Anyone who’s ever watched the great Stan TV programme Billions might understand what kind of drive to succeed should have been injected into Steven Marks, who, along with his business partner, Robert Hazan, were able to build one of the fastest-growing unconventional fast food operations in Australia.
And this Speedy Gonzalez business is now taking its fare to the world, including the home of fast food — the USA — making this ex-Yank, Marks, another ‘Aussie’ business success story!
Successful people leave clues for others to learn from and the tearaway success of the Mexican food business called Guzman y Gomez (GyG) is a case in point. What Steven and Rob have achieved gives the blueprint for winning in business to anyone who’s aspirational.
The starting point for this business story was Steven’s addiction to Mexican food, which was part of his life forever in his homeland, and our seeming indifference to this hot stuff that historically hailed south of the US border down Mexico way.
His unstated goal was to change our attitude to Mexican food and that’s exactly what he’s done.
Before coming to Australia to flex his entrepreneurial muscle, Steven had work with highly successful but controversial hedge fund manager, Stevie Cohen, who some say was used to create the character of Bobby Axelrod for Billions. In my Switzer Show podcast, Steven says there were similarities but Cohen wasn’t into the illegalities that Axelrod made into an artform in Billions.
Another ‘brush with fame’ story in Steven’s history was that he studied at the Wharton Business School at the University of Pennsylvania, which was the alma mater of one President Donald Trump. It’s clearly an entrepreneur-making machine.
Back to the business lesson that GyG’s founders have shown us, and the operation started 13 years ago in Sydney’s Newtown, which in its early days was recording a turnover of $11,000 a week. By 2009, there were six restaurants and that’s when a lucky break was taken as a golden opportunity. Three guys put their hands up to join the founders to grow the business.
But these weren’t any ordinary punters. One of them was Peter Ritchie, the first employee of McDonald’s in Oz and while CEO of Maccas grew over 500 stores and hired 50,000 employees. Joining the group was Guy Russo, who also was CEO of McDonald’s and CEO of Kmart for Wesfarmers before taking the chairman’s job at GyG.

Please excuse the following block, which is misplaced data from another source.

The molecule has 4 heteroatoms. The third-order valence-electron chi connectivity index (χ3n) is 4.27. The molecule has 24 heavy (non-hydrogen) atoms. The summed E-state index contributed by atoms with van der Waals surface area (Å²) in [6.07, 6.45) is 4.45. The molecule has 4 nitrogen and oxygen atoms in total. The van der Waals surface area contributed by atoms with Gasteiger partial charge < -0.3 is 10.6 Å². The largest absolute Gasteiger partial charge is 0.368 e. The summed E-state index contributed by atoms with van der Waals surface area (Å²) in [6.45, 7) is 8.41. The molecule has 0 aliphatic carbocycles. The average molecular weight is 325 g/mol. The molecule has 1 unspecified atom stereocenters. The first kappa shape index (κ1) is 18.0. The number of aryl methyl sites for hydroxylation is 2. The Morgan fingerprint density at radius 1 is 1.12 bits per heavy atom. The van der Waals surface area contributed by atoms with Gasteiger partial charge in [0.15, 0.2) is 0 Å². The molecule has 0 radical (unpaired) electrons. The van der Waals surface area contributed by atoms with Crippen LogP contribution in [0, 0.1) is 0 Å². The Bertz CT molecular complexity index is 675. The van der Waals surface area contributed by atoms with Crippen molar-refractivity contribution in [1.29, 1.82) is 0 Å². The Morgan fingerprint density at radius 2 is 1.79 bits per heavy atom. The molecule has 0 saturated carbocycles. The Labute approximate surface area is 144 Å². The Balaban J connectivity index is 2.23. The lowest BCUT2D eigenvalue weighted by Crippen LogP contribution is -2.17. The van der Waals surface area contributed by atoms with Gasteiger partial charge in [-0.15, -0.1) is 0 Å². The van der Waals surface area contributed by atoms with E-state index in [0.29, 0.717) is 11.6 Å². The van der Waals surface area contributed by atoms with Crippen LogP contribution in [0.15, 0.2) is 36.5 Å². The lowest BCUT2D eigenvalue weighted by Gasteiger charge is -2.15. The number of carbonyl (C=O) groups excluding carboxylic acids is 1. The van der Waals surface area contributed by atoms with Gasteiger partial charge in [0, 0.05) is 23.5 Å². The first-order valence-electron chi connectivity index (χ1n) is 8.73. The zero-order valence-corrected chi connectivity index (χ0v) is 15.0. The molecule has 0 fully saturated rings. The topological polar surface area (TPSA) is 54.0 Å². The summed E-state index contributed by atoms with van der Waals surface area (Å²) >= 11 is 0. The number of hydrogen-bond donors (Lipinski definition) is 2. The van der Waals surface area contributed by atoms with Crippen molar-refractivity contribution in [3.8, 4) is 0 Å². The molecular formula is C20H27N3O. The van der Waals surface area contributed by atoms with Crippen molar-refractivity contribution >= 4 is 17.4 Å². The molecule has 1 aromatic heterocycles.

Steve Jermyn was another ex-Macca’s executive who saw GyG’s potential. Together the three food experts gave not only money but expertise to help Steven and Rob grow their operation.
But wait, there’s more. Last year, TDM Growth Partners took a stake in the business for a cool, wait for it, $44 million! That figure shows what a success story I’m talking about, with that initial Newtown store now taking $64,000 a week in sales. That’s progress when one outlet goes from $11,000 a week to $64,000!
After 13 years, there are 116 restaurants, with 13 in Singapore and Japan and one in Chicago that was to open recently. The total operation now has an annual turnover of $300 million and growing. But what has powered this growth story?
Marks clearly learnt a lot of understanding of market trends from his old financial markets days reading social trends. In 2017, he made the business use only free range chickens. Noting the social success of people like Sarah Wilson who wrote I Quit Sugar, Marks cashed in (and respected) on the demands, especially of young people and fanatical foodies, for produce to be clean and I guess you could nearly call it ‘green’.
Here’s the AFR on what GyG committed to: “Clean to GyG means no added preservatives, artificial flavours, added colours or unacceptable additives in any food ingredients. The company hired a nutritionist to audit everything from the tacos to the salsas. In 2016, GyG removed a carcinogenic artificial colouring known as “sunset yellow” from its Dulce de Leche dipping sauce for churros. In 2017, they took the antioxidant BHA out of the Chipotle Mayo. Ingredients like cheese were trickier, but after reviewing more than 30 options they landed on an Australian supplier of preservative-free cheese in May.”
This is fanatical and it’s the kind of expensive innovation that might have frightened his board. But Marks and Hazan have shown themselves to understand their market. And in the modern era, these kind of stories are told on Facebook, Twitter, Instagram and so on.
The founders have made sacrifices and given up equity to others. Compared to so many other businesses that don’t have this kind of success, they have gone down a road not often travelled and that has made the difference!
I guess the lesson for all would-be entrepreneurs is this: if you genuinely know what consumers really care about, you can sell them just about anything!
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